Water Cooler Talk: McGrady/Yao
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SECAUCUS, N.J., Nov. 23, 2007 -- Last week's Water Cooler Talk featured a matchup of San Antonio's Tony Parker and Phoenix's Steve Nash. According to the e-mail responses I received, it was a one-sided victory in favor of the two-time MVP. Today, Tracy McGrady and Yao Ming go head-to-head.

By Maurice Brooks By Chris Bubeck
Fred Flinstone had Barney Rubble in the cartoon I watched as a kid and still watch with my kids.

Michael Jordan had Scottie Pippen and they led the greatest basketball dynasty of my lifetime.

Laverne De Fazio had Shirley Feeney in a sitcom that before right now I was embarrassed to admit I watched.

Christopher Wallace had Sean Combs when hip-hop music was at its best.

Batman had Robin and they are the top all-time crime fighters not named Superman.

Bo Duke had Luke Duke in the television show that was so much better than the movie that came out in 2005.

Owen Wilson had Ben Stiller in all of those sometimes-I-laughed, sometimes-I-didnít comedies released since 1996.

Pat Morita had Ralph Macchio when I thought it was really cool to wax on, wax off, paint the fence and paint the house.

In every great duo, there is a pecking order. Somebody gets to play the role of the man, while the other person has to be the man next to the man (in the case of Laverne & Shirley, the woman).

This got me to thinking: Who is the alpha male and who is the second fiddle in Houston where Yao Ming patrols the paint and Tracy McGrady rules everywhere else?

Yao is a wonderful player. He has a nice touch for a big man, rebounds well and took the title of best center in the NBA from Shaquille O'Neal years ago.

Still, McGrady, who will never be the best two-guard in the league (hello, Kobe Bryant), carries the success or failure of the Rockets on his often-injured back.

For the simple fact that T-Mac has the ball in his hands more, Iíll say he is more important to the success of the Rockets than Yao.

Think about it for a second.

  • He is one of the top scorers in the league.

  • He makes his teammates better by setting them up for wide-open shots with his drive-and-kick ability.

  • He prevents defenses from ganging up on Yao, because they have to focus so much attention on slowing him down.

  • And because of his athleticism and height, he is one of the best rebounding shooting guards in the game.

    The only complaint you can make about McGrady is that he spends too much time on the sidelines due to his lingering back problems, but Yao has also been injury prone during his career.

    As a matter of fact, last season, when Yao missed 32 games with a fractured right leg, McGrady put together a season that was MVP worthy. Without their big man in the middle, most experts thought the Rockets would possibly miss the postseason.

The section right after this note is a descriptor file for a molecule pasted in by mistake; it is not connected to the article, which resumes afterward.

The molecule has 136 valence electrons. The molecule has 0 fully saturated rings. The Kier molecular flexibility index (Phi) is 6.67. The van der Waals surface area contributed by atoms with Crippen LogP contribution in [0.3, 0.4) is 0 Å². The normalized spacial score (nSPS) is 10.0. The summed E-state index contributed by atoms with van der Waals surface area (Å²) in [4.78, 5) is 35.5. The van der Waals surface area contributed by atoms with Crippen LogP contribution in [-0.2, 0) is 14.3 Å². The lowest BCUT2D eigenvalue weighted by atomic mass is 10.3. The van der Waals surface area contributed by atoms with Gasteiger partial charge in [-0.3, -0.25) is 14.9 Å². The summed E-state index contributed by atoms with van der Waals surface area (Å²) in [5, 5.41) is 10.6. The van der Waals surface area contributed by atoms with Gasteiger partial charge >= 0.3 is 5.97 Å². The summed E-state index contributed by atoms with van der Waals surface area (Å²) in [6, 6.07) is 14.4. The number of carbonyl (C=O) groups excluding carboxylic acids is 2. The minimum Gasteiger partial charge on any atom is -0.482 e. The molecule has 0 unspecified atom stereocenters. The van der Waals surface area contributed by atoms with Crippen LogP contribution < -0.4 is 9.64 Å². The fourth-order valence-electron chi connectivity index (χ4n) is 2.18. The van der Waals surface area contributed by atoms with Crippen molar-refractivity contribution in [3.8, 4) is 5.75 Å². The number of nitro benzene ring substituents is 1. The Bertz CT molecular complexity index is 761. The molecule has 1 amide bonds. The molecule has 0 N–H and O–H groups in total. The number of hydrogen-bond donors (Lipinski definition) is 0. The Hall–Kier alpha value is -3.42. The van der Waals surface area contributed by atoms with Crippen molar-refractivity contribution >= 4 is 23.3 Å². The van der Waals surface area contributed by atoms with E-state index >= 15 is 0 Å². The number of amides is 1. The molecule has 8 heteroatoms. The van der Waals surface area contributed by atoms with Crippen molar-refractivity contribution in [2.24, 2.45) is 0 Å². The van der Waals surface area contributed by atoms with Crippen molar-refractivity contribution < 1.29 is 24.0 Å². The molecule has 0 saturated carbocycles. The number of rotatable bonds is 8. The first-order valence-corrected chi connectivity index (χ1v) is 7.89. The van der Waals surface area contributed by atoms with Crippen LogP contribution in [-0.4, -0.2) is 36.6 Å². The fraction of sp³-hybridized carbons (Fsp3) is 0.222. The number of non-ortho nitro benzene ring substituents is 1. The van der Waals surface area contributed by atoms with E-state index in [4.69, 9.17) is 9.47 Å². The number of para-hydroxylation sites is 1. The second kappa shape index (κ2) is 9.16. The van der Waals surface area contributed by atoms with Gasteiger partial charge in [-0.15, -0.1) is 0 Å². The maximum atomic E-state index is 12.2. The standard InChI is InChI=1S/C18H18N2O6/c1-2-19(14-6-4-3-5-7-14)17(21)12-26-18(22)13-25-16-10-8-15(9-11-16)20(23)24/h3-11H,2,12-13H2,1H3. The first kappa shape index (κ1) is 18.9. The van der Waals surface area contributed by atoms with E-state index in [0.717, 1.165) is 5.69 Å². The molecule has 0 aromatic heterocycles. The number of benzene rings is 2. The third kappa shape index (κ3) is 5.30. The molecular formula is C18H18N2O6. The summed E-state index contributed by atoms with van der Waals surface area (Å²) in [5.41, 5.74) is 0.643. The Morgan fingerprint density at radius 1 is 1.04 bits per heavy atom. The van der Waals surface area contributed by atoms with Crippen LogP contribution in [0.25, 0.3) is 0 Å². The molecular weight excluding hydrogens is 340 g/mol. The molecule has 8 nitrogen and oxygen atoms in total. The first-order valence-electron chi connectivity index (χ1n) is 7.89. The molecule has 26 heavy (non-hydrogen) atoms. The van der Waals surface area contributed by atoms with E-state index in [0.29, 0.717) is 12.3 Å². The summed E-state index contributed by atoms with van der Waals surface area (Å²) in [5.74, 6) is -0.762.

McGrady made sure that wasnít the case, averaging 24.6 points, 6.5 assists and 5.3 rebounds en route to leading Houston to a 52-win season. The Rockets went 20-12 without Yao. Compare that to the fact they are just 13-39 the past three seasons without McGrady and the picture becomes a little more clear about who is more important to the success of the team.

  • Anyone that watched it live or has seen a photo of Dikembe Mutombo clutching the ball in the air after his Nuggets stunned the Sonics in the playoffs back in 1994 will have a hard time erasing that image from their memory.

    I remember exactly where I was when Mutombo and Denver pulled off the upset. I was out on some family dinner and my step-brothers and I were sneaking around the restaurant to check out the game.

    What does any of that have to do with the argument of who is more important to the success of the Rockets: Tracy McGrady or Yao Ming?

    Well, my brothers (one who wasn't even in high school at the time) are both now in their late 20s, my little sister has grown up from that 11-year-old girl with braces to a 24-year-old, and Mutombo, hardly a spring chicken back in '94, is still in the NBA.

    He comes off the Rockets bench to spell Yao and if anything were to sideline their five-time All-Star, Houston would have to rely heavily on the 40-something Mutombo and his robust scoring average of under a point a game. Don't get me wrong, Mutombo showed he still has some game left when Yao went down last season. He can still board and throw elbows with the best of them, but the Rockets would have a lot of trouble replacing Yao's 22 points and 10 rebounds a night.

    Sure they would also be in trouble if T-Mac were to miss time yet again with another serious injury, but his likely replacement is a little more capable of coming close to replacing his production.

    Just two years ago, Bonzi Wells averaged 23 and 12 for the Kings during the playoffs. Already this season, he came in for an injured T-Mac and dropped 21 and 10 on the Lakers.